We all know that “No” means “No,” but what’s a college student to think and do when the young woman with whom he thinks he’s having consensual, albeit drunken sex tells him “Actually, um…” mid-coitus?

Anna Ziegler takes this question as her point of departure in Actually, the New York playwright’s darkly comedic, compellingly dramatic look at sex, race, gender, and booze now getting a first-class co-World Premiere* production at the Geffen.

A college party kiss between Princeton freshmen Thomas Anthony (Jerry MacKinnon), African-American, and Amber Cohen (Samantha Ressler), Jewish-American, sets things in motion, that and a “Two Truths And A Lie” game that ultimately leads to Anthony-Cohen, the He Said-She Said sexual misconduct hearing on which our two protagonists’ future lives depend.

Ping-ponging back and forth between present and recent past, playwright Ziegler structures Actually as a series of revelations made directly to the audience, a classic case of different versions of the same truth that asks Tom and Amber’s listeners to decide for themselves whether what went on in Tom’s dorm room was rape, or as Amber puts it, something that “might have maybe constituted something approaching sex without my one-hundred-percent consent,” or as Anthony insists, consensual.

Along the way we meet Leslie, the no-nonsense school official in charge of Anthony-Cohen; Tom’s roommate Jason, African-American of course, because Princeton is nothing less than thoughtful; and Sunil, the “Indian Channing Tatum” who quickly becomes Tom’s best friend ever.

 We also discover Tom and Amber’s night-and-day different family backgrounds (hers privileged, his not-so), sexual histories (his prolific, hers not so), and ultimately what each has to say about the night in question, memories clouded by alcohol consumed to the point of inebriation.

 If there’s any play around town likely to inflame passionate discussion of the issues it raises, Actually is that play, and not merely questions of Tom’s guilt or innocence, which by the way will depend on whose version of the truth an “impartial panel” finds more credible. (When Tom asks how much more credible, Leslie’s response is “fifty percent plus a feather.”)

There’s also the question of how much race and gender will play into the panel’s decision, and whether we might not have gone too far when “affirmative consent” is needed every step of the way for sex to be considered consensual, not just not a volunteered “No” or the titular four syllables that Amber told Tom when “he got a tiny bit rough” with her.

In addition, Actually makes it abundantly clear how little we can ever know about what’s going on in someone else’s mind, since only Tom and Amber themselves can say what was in their heads that night at the party or the events that might have contributed to what ended up happening in Tom’s dorm room.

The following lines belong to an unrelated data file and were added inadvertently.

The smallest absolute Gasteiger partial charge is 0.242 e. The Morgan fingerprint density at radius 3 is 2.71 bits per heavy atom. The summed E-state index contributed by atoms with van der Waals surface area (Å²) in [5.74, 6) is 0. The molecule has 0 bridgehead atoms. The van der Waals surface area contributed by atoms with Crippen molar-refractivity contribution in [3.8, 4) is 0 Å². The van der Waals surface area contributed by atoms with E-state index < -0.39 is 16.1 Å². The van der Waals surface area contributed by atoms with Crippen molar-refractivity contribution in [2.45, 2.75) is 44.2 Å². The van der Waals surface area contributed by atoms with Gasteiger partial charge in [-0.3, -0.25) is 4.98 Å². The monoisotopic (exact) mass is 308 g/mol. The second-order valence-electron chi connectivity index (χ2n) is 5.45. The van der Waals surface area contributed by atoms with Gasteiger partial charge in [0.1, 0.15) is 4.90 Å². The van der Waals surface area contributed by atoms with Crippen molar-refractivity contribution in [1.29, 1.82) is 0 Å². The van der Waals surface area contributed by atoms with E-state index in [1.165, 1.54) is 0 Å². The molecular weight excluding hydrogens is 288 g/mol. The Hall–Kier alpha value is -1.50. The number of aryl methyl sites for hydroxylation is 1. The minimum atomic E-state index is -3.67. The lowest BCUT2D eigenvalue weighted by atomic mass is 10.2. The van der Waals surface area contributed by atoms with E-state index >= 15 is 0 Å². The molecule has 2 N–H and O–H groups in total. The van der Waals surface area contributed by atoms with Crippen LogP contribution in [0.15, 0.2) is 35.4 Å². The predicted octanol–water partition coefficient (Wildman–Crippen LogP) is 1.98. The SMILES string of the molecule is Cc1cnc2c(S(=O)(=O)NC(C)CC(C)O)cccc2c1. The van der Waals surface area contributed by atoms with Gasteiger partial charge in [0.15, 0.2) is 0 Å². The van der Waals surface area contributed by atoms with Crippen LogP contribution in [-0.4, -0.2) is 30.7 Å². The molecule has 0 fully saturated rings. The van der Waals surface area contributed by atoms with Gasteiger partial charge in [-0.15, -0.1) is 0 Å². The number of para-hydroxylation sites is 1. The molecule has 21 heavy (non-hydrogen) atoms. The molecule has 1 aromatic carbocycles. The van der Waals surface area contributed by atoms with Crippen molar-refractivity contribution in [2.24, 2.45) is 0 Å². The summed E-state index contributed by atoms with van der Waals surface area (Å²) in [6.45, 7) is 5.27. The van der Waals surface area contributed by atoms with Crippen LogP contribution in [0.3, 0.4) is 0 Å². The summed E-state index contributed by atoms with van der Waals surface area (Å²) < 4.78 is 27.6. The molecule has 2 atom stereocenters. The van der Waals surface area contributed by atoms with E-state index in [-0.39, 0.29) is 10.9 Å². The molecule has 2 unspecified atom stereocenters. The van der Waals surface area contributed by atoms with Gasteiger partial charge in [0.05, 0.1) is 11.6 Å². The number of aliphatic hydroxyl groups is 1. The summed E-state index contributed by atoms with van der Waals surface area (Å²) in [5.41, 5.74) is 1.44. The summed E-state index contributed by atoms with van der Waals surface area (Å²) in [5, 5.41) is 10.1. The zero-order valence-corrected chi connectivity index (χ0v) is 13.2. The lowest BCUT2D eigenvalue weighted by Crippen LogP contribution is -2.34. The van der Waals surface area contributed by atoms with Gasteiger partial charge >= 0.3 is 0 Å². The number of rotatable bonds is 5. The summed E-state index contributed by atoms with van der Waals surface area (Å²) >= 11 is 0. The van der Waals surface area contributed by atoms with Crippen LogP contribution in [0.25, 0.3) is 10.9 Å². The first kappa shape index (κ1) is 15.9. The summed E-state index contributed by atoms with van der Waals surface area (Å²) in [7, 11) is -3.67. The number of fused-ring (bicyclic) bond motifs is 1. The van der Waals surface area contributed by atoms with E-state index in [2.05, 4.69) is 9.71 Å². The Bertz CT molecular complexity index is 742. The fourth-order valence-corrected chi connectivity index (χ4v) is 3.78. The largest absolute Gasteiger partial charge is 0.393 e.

Actually does feel at times like a pair flip-flopping solo shows, giving MacKinnon and Ressler far more chance to act than react, though since school regulations do in fact deny Tom and Amber the opportunity for a face-to-face heart-to-heart, Ziegler’s dueling monolog format, while not entirely satisfying, makes sense.

Director Tyne Rafaeli keeps things riveting throughout, and if a sense of authentic teenage vulnerability may get lost with actors very clearly not eighteen years of age, MacKinnon and Ressler give undeniably electrifying performances, alternately sympathetic and repellent, and always achingly human.

Scenic designer Tim Mackabee’s blond-wood rectangular box of a set, empty but for two straight-back chairs gives the production an appropriately in-limbo look made even more striking by Lap Chi Chu’s stunning lighting design (Tom and Amber’s reversed shadows at one pivotal moment deserve particular mention) and by sound designer Vincent Olivieri’s dramatic musical underscoring, a production design completed by Elizabeth Caitlin Ward’s pair of just-right costumes.

Amy Levinson is dramaturg. Elizabeth A. Brohm is stage manager. Casting is by Phyllis Schuringa, CSA.

Edgy, thought-and-laugh-provoking, and never less than absorbing, Actually is as button-pushing a play as you’re likely to see all year. Be prepared to talk back.

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Geffen Playhouse, 10886 Le Conte Ave., Westwood.

–Steven Stanley
May 11, 2017
Photos: Chris Whitaker

*Actually is a co-World Premiere between Geffen Playhouse and Williamstown Theatre Festival, whose August production will feature its own director and cast.

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